House of culture and science




(Opera and Ballet Theatre)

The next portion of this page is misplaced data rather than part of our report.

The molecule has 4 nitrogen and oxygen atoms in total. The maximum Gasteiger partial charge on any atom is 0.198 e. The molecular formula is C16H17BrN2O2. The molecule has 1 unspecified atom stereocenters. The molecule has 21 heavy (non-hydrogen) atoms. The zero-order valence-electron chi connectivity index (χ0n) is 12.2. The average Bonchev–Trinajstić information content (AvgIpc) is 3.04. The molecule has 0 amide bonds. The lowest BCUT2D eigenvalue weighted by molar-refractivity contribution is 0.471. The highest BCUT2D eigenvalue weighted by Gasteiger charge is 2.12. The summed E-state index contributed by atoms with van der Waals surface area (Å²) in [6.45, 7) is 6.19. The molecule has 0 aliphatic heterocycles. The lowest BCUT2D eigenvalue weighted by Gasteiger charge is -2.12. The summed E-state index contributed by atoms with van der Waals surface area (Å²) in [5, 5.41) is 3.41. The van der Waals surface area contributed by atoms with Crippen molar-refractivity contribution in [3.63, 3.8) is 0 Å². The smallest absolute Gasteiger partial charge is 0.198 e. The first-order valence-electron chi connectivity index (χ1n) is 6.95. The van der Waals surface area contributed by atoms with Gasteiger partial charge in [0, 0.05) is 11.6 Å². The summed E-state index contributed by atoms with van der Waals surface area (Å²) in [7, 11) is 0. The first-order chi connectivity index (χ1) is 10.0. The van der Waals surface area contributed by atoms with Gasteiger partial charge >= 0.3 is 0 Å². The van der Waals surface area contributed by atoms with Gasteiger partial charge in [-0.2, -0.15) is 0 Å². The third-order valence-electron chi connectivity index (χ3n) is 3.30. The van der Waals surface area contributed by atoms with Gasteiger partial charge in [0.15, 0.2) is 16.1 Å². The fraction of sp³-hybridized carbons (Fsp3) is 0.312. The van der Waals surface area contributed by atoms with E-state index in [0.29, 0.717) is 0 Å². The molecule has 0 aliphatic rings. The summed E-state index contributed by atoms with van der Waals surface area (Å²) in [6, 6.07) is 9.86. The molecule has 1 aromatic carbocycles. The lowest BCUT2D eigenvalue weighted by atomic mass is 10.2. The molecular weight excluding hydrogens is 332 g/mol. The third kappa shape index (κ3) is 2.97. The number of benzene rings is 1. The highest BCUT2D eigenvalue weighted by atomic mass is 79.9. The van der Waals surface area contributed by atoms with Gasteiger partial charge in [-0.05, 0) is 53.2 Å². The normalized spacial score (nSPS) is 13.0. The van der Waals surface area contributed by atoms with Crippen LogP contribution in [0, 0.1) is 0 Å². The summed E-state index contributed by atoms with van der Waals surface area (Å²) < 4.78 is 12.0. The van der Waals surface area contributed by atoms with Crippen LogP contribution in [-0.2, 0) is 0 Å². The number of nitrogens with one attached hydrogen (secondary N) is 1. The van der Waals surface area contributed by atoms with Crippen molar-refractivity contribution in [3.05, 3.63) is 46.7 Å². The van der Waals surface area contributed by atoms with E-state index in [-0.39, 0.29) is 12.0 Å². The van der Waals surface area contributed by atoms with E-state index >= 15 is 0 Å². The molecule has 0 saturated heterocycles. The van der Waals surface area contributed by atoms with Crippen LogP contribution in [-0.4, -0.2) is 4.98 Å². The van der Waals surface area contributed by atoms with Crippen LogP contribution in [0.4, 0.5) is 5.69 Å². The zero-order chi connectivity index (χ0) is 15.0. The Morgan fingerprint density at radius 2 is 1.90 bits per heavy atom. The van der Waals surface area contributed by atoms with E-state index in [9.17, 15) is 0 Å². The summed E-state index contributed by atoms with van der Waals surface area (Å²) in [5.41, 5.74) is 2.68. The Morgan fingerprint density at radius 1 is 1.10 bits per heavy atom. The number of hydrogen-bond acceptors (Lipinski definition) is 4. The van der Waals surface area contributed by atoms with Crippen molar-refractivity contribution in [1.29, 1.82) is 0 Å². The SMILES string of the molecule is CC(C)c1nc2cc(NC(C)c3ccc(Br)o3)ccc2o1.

House of Science and Culture originally designed by Alexander Z. Grinberg and Innokentii V. Kirensky in 1930 consisted of six buildings connected via passages. The buildings included a 3,000-seat theater, a 750-seat concert hall, a museum, a library, an exhibition building and a research institute. Only the theatrical portion of the conceived complex was realized. A theater was at the time considered as the most accessible tool of socialist propaganda. In 1930, after competitions for projects of theater buildings in Rostov-na-Donu and Kharkov, Traugot Ya. Bardt and Mikhail I. Kurilko were included in the design team for Novosibirsk Theater. They developed a special system of «Teomass» for it. The building was supposed to become a theater of technology and real atmosphere (air, water, car, tractor, etc.). Spectators were to see columns of marchers coming from outside, cars, tractors or carriages moving at high speed, circular platforms could at the same time move in the opposite direction. With the use of a special 360° film projector films were to be projected on the inner surface of the cupola during performances. Pioneer scenographic ideas of Traugot Ya. Bardt and Mikhail I. Kurilko were expressed in the transforming auditorium capable of turning into a round amphitheater for circus and special theatrical performances. A conveyor-gallery was planned around the stage and under the amphitheater. This conveyor was meant to ensure a fast change of scenery and transferring the action into different parts of the auditorium. Alexander Z. Grinberg started construction of the building in 1931, according to a new preliminary project and Mikail T. Smurov, and based on sketches byTraugot Ya. Bardt and Mikhail I. Kurilko. The reinforced concrete cupola of Novosibirsk Theater was an outstanding construction for the time. Professor Peter L. Pasternak and engineer B.F. Materi designed it, but they refused to make a technological scheme of the cupola erection for Novosibirsk's severe conditions. A young local engineer Sergei A. Polygalin developed the scheme and erected the cupola. It was a unique construction. The cupola was 60 m wide and 25 m high. However its thickness was only8 cm, which equals 1/750 of the diameter. The designers thus managed to achieve almost the highest limit in the rational use of reinforced concrete as a material. In 1933 the Constructivist forms of the House were criticized, but Alexander Z. Grinberg refused to radically «enrich» the building's architecture. Therefore a competition for the building's exterior was announced. In 1934, after holding two competitions, architect Boris A. Gordeev, whose project won the second round of the second competition, was sent to Alexei V. Shchusev's 2nd architectural studio of Moscow City Council for further development of the project. There he made the final version of the project on the basis of G.M. Dankman's technological scheme with the collaboration of Alexander V. Kurovsky and, later, V.S. Birkenberg. In 1935 reconstruction of the building to an ordinary theater started. To improve the building's acoustics a wooden ceiling was hung from the reinforced concrete vault. The carrying capacity of the auditorium was reduced from 2,500 to 1,900 people. An ordinary, but huge scenic box was constructed. A gigantic, twelve-column portico appeared on the facade. As a result of numerous alterations, the building has so many unnecessary rooms, that their area equals to several auditoriums. Huge volumes of the auditorium and the stage, exceeding the usual norms, impaired the acoustic properties of the building, crucial for an opera theater. The problem of providing the main auditorium with a good acoustics has not been resolved till now. In 1937 the model of Novosibirsk Opera and Ballet Theater was exhibited at the Exposition Internationale des Arts et des Techniques in Paris. The project won the Grand Prix of thе exhibition. The same year Sergei A. Polygalin, the chief construction engineer for the project, was exiled. In 1938 Traugot Ya. Bardt, the originator of the «Teomass» system, was arrested. The building was called the biggest and the unhappiest child of Constructivism.

 






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